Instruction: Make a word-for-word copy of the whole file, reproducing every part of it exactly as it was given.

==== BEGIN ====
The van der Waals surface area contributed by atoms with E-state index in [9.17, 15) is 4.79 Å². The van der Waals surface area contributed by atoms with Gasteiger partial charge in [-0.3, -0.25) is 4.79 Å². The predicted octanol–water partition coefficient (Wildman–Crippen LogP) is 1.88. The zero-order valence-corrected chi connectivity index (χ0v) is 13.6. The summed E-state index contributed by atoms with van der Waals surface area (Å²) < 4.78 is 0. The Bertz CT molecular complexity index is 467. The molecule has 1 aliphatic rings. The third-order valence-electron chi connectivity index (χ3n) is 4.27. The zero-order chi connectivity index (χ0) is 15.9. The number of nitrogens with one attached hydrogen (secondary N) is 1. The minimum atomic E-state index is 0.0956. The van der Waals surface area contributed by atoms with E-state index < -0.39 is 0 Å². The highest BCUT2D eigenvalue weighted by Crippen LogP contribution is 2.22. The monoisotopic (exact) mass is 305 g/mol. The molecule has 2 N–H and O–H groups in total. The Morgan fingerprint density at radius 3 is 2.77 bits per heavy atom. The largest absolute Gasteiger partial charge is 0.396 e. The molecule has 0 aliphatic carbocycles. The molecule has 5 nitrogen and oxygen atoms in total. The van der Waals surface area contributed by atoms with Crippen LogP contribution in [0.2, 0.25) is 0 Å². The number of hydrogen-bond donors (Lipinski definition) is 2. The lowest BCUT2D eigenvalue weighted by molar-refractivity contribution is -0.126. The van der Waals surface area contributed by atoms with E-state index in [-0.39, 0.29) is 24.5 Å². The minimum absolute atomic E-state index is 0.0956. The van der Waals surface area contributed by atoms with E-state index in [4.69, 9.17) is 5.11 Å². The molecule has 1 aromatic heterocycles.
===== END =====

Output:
The van der Waals surface area contributed by atoms with E-state index in [9.17, 15) is 4.79 Å². The van der Waals surface area contributed by atoms with Gasteiger partial charge in [-0.3, -0.25) is 4.79 Å². The predicted octanol–water partition coefficient (Wildman–Crippen LogP) is 1.88. The zero-order valence-corrected chi connectivity index (χ0v) is 13.6. The summed E-state index contributed by atoms with van der Waals surface area (Å²) < 4.78 is 0. The Bertz CT molecular complexity index is 467. The molecule has 1 aliphatic rings. The third-order valence-electron chi connectivity index (χ3n) is 4.27. The zero-order chi connectivity index (χ0) is 15.9. The number of nitrogens with one attached hydrogen (secondary N) is 1. The minimum atomic E-state index is 0.0956. The van der Waals surface area contributed by atoms with E-state index < -0.39 is 0 Å². The highest BCUT2D eigenvalue weighted by Crippen LogP contribution is 2.22. The monoisotopic (exact) mass is 305 g/mol. The molecule has 2 N–H and O–H groups in total. The Morgan fingerprint density at radius 3 is 2.77 bits per heavy atom. The largest absolute Gasteiger partial charge is 0.396 e. The molecule has 0 aliphatic carbocycles. The molecule has 5 nitrogen and oxygen atoms in total. The van der Waals surface area contributed by atoms with Crippen LogP contribution in [0.2, 0.25) is 0 Å². The number of hydrogen-bond donors (Lipinski definition) is 2. The lowest BCUT2D eigenvalue weighted by molar-refractivity contribution is -0.126. The van der Waals surface area contributed by atoms with E-state index in [-0.39, 0.29) is 24.5 Å². The minimum absolute atomic E-state index is 0.0956. The van der Waals surface area contributed by atoms with E-state index in [4.69, 9.17) is 5.11 Å². The molecule has 1 aromatic heterocycles.